California Community Colleges Waitlist 470,000 Students

One of Sean Hartter’s many awesome designs for Murder University

Due to funding cuts, 470,000 community college students are beginning the fall semester on waiting lists, unable to get into the courses they need. Enrollments are down 17% from 2008, representing almost exactly the shortfall of 470,000 places. California’s community college system, the nation’s largest, has suffered about $809 million in state funding cuts since 2008. It faces another $338-million hit midyear if voters reject a tax measure on the November ballot supported by Gov. Jerry Brown.

Via Tony Bates, half a million students can’t get community college courses in California due to budget cuts. Jesus Christ! That’s an educational epidemic right there. I’ve told this story before here, I’m sure, but in 1991 I headed out to Long Beach, California to put myself through undergraduate. I attended Long Beach Community College for a year and a half at the total tuition cost of $105. That breaks down to $35 a semester. I remember this because I could pay my community college tuition after one night of bussing tables at Parker’s Lighthouse. This, in turn, enabled me to then apply and get guaranteed admission to places like UC Santa Cruz, UC Berkley, and UCLA—at the much more inflated price (at least at the time) of $500 a quarter, but I could still pay that with my job at Audio Visual Services in a semester. In our moment, you can’t even get into a class, it’s not an option, years of your life towards any idea of educational advancement are basically stonewalled. If there are any questions about the disinvestment of public higher education you really don’t have to look any further than California right now. It is a horror movie, and the tuition isnt the only thing that will kill you anymore.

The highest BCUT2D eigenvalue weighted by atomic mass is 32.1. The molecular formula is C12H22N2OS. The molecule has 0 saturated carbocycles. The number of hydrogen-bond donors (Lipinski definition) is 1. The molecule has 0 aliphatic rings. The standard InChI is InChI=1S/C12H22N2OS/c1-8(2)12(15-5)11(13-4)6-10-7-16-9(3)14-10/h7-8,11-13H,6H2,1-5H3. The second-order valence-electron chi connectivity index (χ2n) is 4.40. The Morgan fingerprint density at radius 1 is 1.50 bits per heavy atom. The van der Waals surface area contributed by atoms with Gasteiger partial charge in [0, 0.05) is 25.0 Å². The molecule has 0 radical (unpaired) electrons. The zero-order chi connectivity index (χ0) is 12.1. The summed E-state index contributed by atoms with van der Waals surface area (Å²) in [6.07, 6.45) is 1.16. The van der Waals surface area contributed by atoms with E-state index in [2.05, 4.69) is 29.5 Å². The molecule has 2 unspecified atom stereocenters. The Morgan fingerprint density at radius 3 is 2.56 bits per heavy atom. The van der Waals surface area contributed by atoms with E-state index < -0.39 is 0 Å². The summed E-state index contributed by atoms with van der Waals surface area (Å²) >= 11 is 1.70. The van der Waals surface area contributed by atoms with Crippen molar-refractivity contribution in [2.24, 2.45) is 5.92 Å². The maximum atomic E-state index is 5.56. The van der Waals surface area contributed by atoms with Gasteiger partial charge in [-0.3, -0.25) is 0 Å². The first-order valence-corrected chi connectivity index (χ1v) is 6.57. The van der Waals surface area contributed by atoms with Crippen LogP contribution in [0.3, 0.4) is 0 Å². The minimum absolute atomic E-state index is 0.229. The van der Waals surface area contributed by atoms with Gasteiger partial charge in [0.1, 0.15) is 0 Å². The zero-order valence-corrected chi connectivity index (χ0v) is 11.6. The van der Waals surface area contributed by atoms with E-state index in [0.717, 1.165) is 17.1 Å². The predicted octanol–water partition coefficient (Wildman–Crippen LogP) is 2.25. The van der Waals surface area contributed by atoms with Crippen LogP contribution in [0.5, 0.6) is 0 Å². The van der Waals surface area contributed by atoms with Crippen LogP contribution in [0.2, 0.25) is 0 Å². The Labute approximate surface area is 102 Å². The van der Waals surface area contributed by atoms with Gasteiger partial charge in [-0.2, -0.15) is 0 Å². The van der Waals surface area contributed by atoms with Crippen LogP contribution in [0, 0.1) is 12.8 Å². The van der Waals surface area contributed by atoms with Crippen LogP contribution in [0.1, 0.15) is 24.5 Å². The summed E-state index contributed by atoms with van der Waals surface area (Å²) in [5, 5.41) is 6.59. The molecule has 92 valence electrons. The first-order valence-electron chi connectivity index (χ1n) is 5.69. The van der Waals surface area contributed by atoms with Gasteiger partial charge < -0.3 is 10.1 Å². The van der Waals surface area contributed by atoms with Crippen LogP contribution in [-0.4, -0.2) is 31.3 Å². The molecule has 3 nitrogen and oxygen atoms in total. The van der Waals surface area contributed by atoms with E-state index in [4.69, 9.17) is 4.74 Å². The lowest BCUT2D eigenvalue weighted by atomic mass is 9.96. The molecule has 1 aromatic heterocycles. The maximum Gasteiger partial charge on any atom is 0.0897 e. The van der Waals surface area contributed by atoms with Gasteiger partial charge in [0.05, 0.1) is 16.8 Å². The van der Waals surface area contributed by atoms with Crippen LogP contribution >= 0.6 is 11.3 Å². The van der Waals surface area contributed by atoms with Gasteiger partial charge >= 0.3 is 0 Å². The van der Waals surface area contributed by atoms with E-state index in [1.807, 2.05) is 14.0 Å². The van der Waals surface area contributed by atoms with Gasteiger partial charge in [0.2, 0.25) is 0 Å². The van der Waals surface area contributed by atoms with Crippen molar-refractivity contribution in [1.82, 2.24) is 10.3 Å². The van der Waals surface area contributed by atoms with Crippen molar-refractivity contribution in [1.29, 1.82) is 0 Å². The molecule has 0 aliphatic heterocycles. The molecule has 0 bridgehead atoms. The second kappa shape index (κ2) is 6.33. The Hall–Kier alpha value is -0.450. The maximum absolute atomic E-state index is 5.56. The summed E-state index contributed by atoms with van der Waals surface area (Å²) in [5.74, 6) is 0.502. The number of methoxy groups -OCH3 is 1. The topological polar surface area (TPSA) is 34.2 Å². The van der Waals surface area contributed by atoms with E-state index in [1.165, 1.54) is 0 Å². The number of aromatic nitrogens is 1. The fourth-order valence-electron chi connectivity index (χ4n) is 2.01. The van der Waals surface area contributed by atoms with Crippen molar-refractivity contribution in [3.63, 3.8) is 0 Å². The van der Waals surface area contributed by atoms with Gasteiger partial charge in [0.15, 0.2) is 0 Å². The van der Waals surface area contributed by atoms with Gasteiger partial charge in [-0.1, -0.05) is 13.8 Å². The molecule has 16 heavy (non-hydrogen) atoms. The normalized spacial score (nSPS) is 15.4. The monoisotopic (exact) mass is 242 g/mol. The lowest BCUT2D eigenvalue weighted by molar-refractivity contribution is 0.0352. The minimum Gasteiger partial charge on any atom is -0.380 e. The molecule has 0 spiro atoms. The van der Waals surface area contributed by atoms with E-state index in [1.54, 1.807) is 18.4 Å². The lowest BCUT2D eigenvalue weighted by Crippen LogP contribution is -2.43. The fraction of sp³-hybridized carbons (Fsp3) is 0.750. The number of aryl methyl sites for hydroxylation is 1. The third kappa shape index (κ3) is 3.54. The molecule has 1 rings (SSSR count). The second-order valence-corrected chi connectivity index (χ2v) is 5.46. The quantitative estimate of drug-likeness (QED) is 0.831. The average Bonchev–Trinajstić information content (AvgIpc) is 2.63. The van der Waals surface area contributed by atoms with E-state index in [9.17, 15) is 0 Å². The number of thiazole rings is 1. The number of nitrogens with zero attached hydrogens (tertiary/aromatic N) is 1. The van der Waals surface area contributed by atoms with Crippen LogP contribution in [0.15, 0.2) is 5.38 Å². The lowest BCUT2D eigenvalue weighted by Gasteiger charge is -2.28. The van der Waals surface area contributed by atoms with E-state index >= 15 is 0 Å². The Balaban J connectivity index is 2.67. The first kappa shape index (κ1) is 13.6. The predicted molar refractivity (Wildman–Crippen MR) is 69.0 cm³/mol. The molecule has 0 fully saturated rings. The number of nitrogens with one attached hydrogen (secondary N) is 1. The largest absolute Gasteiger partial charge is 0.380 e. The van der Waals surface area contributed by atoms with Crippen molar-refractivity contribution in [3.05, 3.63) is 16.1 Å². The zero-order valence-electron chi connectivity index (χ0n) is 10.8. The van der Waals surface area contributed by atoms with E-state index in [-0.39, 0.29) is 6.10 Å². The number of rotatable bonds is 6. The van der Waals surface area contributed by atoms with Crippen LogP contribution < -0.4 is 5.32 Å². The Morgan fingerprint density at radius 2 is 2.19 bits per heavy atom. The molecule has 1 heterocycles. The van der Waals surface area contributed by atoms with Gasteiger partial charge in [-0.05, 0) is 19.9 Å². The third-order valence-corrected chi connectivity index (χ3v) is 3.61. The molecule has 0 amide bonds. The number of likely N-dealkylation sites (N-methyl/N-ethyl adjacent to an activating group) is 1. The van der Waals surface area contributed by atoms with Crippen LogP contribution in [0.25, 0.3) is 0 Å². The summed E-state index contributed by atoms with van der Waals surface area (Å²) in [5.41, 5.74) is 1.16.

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3 Responses to California Community Colleges Waitlist 470,000 Students

  1. Alan Liddell says:

    It’s kind of amazing watching taxpayers sell out their children like that.

    • Reverend says:

      I can;t help put think it is a form of class warfare. it is the poorest that get killed in this situation, and despite all our promises of education utopia with the web half a million people will not be able to that much closer to a degree and more money. It’s scary.

  2. Pingback: The Business of Education for Better or Worse | Education Arcade

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